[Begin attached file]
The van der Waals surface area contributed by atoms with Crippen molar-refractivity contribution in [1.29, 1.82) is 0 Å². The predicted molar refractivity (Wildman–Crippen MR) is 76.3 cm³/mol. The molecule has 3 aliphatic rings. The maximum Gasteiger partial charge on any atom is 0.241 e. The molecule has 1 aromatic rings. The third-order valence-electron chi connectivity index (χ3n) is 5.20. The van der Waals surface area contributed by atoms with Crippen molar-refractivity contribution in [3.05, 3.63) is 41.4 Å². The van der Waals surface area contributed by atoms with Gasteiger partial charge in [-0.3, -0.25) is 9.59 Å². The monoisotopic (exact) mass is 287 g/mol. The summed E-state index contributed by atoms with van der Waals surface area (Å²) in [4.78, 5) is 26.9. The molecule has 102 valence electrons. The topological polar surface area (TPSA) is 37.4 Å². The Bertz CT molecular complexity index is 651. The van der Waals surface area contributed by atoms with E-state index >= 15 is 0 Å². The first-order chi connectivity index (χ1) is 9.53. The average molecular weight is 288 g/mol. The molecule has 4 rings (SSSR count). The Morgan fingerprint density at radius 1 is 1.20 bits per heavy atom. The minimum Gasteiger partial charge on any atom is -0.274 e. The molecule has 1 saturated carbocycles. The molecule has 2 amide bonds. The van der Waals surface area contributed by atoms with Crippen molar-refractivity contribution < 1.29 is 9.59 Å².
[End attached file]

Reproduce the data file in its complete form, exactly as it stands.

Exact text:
The van der Waals surface area contributed by atoms with Crippen molar-refractivity contribution in [1.29, 1.82) is 0 Å². The predicted molar refractivity (Wildman–Crippen MR) is 76.3 cm³/mol. The molecule has 3 aliphatic rings. The maximum Gasteiger partial charge on any atom is 0.241 e. The molecule has 1 aromatic rings. The third-order valence-electron chi connectivity index (χ3n) is 5.20. The van der Waals surface area contributed by atoms with Crippen molar-refractivity contribution in [3.05, 3.63) is 41.4 Å². The van der Waals surface area contributed by atoms with Gasteiger partial charge in [-0.3, -0.25) is 9.59 Å². The monoisotopic (exact) mass is 287 g/mol. The summed E-state index contributed by atoms with van der Waals surface area (Å²) in [4.78, 5) is 26.9. The molecule has 102 valence electrons. The topological polar surface area (TPSA) is 37.4 Å². The Bertz CT molecular complexity index is 651. The van der Waals surface area contributed by atoms with E-state index >= 15 is 0 Å². The first-order chi connectivity index (χ1) is 9.53. The average molecular weight is 288 g/mol. The molecule has 4 rings (SSSR count). The Morgan fingerprint density at radius 1 is 1.20 bits per heavy atom. The minimum Gasteiger partial charge on any atom is -0.274 e. The molecule has 1 saturated carbocycles. The molecule has 2 amide bonds. The van der Waals surface area contributed by atoms with Crippen molar-refractivity contribution < 1.29 is 9.59 Å².